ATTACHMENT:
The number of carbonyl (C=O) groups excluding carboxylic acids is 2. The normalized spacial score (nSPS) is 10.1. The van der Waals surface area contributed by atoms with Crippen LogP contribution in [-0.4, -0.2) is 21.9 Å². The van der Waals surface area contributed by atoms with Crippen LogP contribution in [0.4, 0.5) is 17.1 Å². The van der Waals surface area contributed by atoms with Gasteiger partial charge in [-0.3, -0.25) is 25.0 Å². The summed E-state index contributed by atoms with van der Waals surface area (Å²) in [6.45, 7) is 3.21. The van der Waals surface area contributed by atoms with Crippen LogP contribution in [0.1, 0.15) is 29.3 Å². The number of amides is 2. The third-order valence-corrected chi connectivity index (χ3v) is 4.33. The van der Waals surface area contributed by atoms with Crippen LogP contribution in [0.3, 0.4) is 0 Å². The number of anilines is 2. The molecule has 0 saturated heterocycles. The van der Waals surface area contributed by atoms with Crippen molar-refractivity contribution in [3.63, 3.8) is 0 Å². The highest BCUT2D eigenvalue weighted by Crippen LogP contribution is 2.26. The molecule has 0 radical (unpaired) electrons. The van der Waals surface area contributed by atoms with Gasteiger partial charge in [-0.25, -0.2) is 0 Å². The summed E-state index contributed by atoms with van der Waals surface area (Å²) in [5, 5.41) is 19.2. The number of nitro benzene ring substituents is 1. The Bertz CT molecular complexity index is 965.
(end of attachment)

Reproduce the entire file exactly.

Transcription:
The number of carbonyl (C=O) groups excluding carboxylic acids is 2. The normalized spacial score (nSPS) is 10.1. The van der Waals surface area contributed by atoms with Crippen LogP contribution in [-0.4, -0.2) is 21.9 Å². The van der Waals surface area contributed by atoms with Crippen LogP contribution in [0.4, 0.5) is 17.1 Å². The van der Waals surface area contributed by atoms with Gasteiger partial charge in [-0.3, -0.25) is 25.0 Å². The summed E-state index contributed by atoms with van der Waals surface area (Å²) in [6.45, 7) is 3.21. The van der Waals surface area contributed by atoms with Crippen LogP contribution in [0.1, 0.15) is 29.3 Å². The number of amides is 2. The third-order valence-corrected chi connectivity index (χ3v) is 4.33. The van der Waals surface area contributed by atoms with Crippen LogP contribution in [0.3, 0.4) is 0 Å². The number of anilines is 2. The molecule has 0 saturated heterocycles. The van der Waals surface area contributed by atoms with Crippen molar-refractivity contribution in [3.63, 3.8) is 0 Å². The highest BCUT2D eigenvalue weighted by Crippen LogP contribution is 2.26. The molecule has 0 radical (unpaired) electrons. The van der Waals surface area contributed by atoms with Gasteiger partial charge in [-0.25, -0.2) is 0 Å². The summed E-state index contributed by atoms with van der Waals surface area (Å²) in [5, 5.41) is 19.2. The number of nitro benzene ring substituents is 1. The Bertz CT molecular complexity index is 965.